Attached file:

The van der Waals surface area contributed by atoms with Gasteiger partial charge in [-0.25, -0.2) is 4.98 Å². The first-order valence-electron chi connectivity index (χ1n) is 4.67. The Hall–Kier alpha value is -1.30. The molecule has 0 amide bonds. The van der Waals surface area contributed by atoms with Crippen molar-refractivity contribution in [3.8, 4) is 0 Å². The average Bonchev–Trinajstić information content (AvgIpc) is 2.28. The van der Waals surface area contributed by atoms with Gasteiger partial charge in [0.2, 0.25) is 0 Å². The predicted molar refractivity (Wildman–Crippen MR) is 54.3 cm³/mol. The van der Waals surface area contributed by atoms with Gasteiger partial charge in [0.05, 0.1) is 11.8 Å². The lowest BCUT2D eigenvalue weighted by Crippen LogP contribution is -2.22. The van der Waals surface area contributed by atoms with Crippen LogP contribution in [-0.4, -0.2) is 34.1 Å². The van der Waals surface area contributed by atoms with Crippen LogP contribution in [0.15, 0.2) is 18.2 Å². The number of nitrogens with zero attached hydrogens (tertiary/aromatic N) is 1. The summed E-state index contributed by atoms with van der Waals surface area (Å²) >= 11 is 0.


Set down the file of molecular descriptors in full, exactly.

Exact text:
The van der Waals surface area contributed by atoms with Gasteiger partial charge in [-0.25, -0.2) is 4.98 Å². The first-order valence-electron chi connectivity index (χ1n) is 4.67. The Hall–Kier alpha value is -1.30. The molecule has 0 amide bonds. The van der Waals surface area contributed by atoms with Crippen molar-refractivity contribution in [3.8, 4) is 0 Å². The average Bonchev–Trinajstić information content (AvgIpc) is 2.28. The van der Waals surface area contributed by atoms with Gasteiger partial charge in [0.2, 0.25) is 0 Å². The predicted molar refractivity (Wildman–Crippen MR) is 54.3 cm³/mol. The van der Waals surface area contributed by atoms with Gasteiger partial charge in [0.05, 0.1) is 11.8 Å². The lowest BCUT2D eigenvalue weighted by Crippen LogP contribution is -2.22. The van der Waals surface area contributed by atoms with Crippen LogP contribution in [-0.4, -0.2) is 34.1 Å². The van der Waals surface area contributed by atoms with Crippen LogP contribution in [0.15, 0.2) is 18.2 Å². The number of nitrogens with zero attached hydrogens (tertiary/aromatic N) is 1. The summed E-state index contributed by atoms with van der Waals surface area (Å²) >= 11 is 0.